Businesses making changes to reduce costs and waste; use sustainable energy
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Larry Paruszkiewicz, director of building and technology services for Gateway Technical College’s Elkhorn and Burlington campuses, stands in front of solar panels, installed last year on the Elkhorn campus. The system heats a health career wing, bathrooms and a science lab in one of the buildings, and data from the system is used by students in Gateway’s green energy career programs. Terry Mayer/staff.
ELKHORN — Attendees at last month’s EcoFair360 who drove hybrid vehicles got free parking on site at the Walworth County Fairgrounds, and the number of Nissans, Hondas and Toyotas in the section didn’t surprise Peg Esposito, marketing director for the Eco-Vision Sustainable Learning Center in Delavan, which sponsored the fair.
“We were preaching to the choir,” she said, chuckling.
EcoFair360’s attendance reflects to some degree the current state of green in Walworth County: small numbers with some serious interest and slow but sustained growth.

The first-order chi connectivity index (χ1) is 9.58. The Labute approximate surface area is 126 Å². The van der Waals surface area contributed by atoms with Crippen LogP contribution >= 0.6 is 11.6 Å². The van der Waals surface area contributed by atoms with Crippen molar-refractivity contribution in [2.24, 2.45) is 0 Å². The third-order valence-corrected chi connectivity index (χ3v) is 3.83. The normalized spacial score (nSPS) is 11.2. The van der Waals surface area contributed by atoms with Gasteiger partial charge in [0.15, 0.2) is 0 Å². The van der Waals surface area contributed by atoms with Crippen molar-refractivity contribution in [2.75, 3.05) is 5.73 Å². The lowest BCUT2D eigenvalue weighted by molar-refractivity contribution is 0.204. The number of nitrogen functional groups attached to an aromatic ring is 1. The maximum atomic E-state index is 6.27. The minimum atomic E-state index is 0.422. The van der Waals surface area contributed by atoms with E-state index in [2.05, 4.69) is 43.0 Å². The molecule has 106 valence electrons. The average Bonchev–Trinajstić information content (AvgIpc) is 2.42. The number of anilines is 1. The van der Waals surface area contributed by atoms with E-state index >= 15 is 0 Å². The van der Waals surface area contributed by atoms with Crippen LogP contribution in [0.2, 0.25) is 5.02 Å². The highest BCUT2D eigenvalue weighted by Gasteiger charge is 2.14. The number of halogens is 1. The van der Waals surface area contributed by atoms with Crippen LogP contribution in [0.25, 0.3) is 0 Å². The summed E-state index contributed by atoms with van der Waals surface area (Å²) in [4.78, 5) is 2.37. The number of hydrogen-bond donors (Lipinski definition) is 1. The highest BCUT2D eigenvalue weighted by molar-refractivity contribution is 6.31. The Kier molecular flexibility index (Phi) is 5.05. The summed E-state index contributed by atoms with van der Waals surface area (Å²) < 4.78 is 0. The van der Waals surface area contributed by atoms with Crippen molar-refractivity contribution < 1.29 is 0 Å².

“We find, quite honestly, that clients come to us because they’re curious,” said Jeff Auberger, president and founder of Preservation Homes-Conservation Development, an Energy Star-certified builder in Elkhorn.
“The typical response has been, ‘I want to build green, but I don’t want to spend any more money,’” he said. “That’s a good first step. We tease people by saying, ‘When you build with us, it’s not a matter of your building green, but what shade of green.’”
In seven years, the company has built 35 homes. In 2009, Preservation Homes constructed eight homes, and so far this year, has completed five.
Various credit and incentive programs can take the edge off of the expense of going green.
Larry Paruszkiewicz, director of facilities at Gateway’s Elkhorn and Burlington campuses, said the college used a Focus on Energy program to help pay for the $15,000 solar heating system at the Elkhorn campus. The system is expected to pay for itself in seven years.
The photovoltaic panels behind the North Building heat water that runs through underground pipes and is used to heat a renovated health wing, a science lab and several bathrooms in the building.
The system is part of a comprehensive plan to gradually “green” Gateway that includes everything from using more environmentally friendly cleaners to installing energy-efficient lighting.
Read the full story in the Aug. 8, 2010 e-edition of Walworth County Sunday, HERE.